Kuhn Thomas

Kuhn Thomas

(1922-1996) US historian of science whose sociological accounts of science have done much to undermine conventional, ‘abstract’, general philosophical accounts such as EMPIRICISM and FALSIFICATIONISM. In Kuhn's view there simply is no universal scientific method in terms of which the achievements of science can be presented in an abstract general form (see also FEYERABEND).

Kuhn's central thesis is that science can only be properly understood as a historically and socially located product. In understanding a particular scientific approach, the historian of science must learn to apply its central concepts in the same way as a scientist working within a particular tradition applies those concepts. This being so, the study of science becomes no different from the study of any other group or community studied by the sociologist or anthropologist. Kuhn specifically notes the affinities between his own methods and HERMENEUTICS and MEANINGFUL UNDERSTANDING AND EXPLANATION, and between his own central concept of SCIENTIFIC PARADIGM and the Wittgensteinian notion of FORMS OF LIFE.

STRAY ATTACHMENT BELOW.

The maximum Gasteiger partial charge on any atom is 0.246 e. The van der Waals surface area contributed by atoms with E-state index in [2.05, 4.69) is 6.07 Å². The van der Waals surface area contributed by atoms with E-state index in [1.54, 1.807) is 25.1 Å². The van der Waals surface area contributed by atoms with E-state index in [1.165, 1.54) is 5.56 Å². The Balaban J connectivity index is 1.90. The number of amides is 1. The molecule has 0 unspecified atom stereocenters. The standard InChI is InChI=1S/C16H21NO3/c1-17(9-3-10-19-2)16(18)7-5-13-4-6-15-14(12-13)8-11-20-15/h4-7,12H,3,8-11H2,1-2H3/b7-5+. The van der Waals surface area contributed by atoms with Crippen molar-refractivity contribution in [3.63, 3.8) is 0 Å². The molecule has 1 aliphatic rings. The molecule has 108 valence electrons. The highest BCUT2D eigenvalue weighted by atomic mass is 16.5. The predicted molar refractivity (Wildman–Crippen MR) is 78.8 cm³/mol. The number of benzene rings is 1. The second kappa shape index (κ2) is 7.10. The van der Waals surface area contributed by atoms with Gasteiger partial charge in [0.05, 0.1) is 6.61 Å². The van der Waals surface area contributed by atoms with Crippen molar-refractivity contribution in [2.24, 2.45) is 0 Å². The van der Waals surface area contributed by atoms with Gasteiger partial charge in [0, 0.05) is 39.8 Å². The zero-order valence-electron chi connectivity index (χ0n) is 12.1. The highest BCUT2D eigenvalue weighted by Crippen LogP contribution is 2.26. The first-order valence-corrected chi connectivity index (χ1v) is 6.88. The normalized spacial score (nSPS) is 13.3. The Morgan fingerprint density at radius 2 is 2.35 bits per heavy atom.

In his most influential work, The Structure of Scientific Revolutions (1962), Kuhn advances a general account of science in which he sees it as undergoing periods of‘revolutionary’ change in which previously established notions are overturned. Central to this account is Kuhn's claim that the upheavals are such (e.g. the INCOMMENSURABILITY of the scientific concepts that reign supreme before and after) that conventional notions of cumulative ‘scientific progress’ cannot be sustained (see NORMAL AND REVOLUTIONARY SCIENCE).

Critics of Kuhn reject the tendency to philosophical RELATIVISM involved in such an account of science. However, a rejection of conventional philosophical accounts of scientific rationalism, and an advocacy of historical, sociological and psychological accounts of science, need not imply support for a doctrine of outright philosophical relativism (see also SCIENCE). It must be said, however, that Kuhn himself has been ambiguous on these issues.

Collins Dictionary of Sociology, 3rd ed. © HarperCollins Publishers 2000